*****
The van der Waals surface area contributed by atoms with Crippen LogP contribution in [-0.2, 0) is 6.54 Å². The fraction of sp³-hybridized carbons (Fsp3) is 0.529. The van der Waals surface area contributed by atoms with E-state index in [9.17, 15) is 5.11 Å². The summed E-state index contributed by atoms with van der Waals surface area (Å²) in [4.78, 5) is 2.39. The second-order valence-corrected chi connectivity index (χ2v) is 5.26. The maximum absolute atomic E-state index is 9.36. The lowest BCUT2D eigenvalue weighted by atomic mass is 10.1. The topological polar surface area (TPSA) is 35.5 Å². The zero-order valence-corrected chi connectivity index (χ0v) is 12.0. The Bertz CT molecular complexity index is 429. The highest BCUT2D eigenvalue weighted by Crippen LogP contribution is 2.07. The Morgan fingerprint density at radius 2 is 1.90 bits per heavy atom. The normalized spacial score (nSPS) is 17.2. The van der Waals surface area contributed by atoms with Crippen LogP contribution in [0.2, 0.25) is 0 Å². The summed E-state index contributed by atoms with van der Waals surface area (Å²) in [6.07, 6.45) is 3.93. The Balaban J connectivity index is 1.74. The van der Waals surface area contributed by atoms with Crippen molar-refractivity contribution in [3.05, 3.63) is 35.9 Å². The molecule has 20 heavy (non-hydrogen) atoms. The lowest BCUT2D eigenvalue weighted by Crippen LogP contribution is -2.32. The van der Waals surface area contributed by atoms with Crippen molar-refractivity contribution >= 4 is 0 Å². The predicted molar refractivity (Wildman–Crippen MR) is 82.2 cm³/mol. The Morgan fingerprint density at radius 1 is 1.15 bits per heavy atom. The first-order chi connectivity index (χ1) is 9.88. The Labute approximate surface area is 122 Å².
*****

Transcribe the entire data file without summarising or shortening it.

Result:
The van der Waals surface area contributed by atoms with Crippen LogP contribution in [-0.2, 0) is 6.54 Å². The fraction of sp³-hybridized carbons (Fsp3) is 0.529. The van der Waals surface area contributed by atoms with E-state index in [9.17, 15) is 5.11 Å². The summed E-state index contributed by atoms with van der Waals surface area (Å²) in [4.78, 5) is 2.39. The second-order valence-corrected chi connectivity index (χ2v) is 5.26. The maximum absolute atomic E-state index is 9.36. The lowest BCUT2D eigenvalue weighted by atomic mass is 10.1. The topological polar surface area (TPSA) is 35.5 Å². The zero-order valence-corrected chi connectivity index (χ0v) is 12.0. The Bertz CT molecular complexity index is 429. The highest BCUT2D eigenvalue weighted by Crippen LogP contribution is 2.07. The Morgan fingerprint density at radius 2 is 1.90 bits per heavy atom. The normalized spacial score (nSPS) is 17.2. The van der Waals surface area contributed by atoms with Crippen LogP contribution in [0.2, 0.25) is 0 Å². The summed E-state index contributed by atoms with van der Waals surface area (Å²) in [6.07, 6.45) is 3.93. The Balaban J connectivity index is 1.74. The van der Waals surface area contributed by atoms with Crippen molar-refractivity contribution in [3.05, 3.63) is 35.9 Å². The molecule has 20 heavy (non-hydrogen) atoms. The lowest BCUT2D eigenvalue weighted by Crippen LogP contribution is -2.32. The van der Waals surface area contributed by atoms with Crippen molar-refractivity contribution >= 4 is 0 Å². The predicted molar refractivity (Wildman–Crippen MR) is 82.2 cm³/mol. The Morgan fingerprint density at radius 1 is 1.15 bits per heavy atom. The first-order chi connectivity index (χ1) is 9.88. The Labute approximate surface area is 122 Å².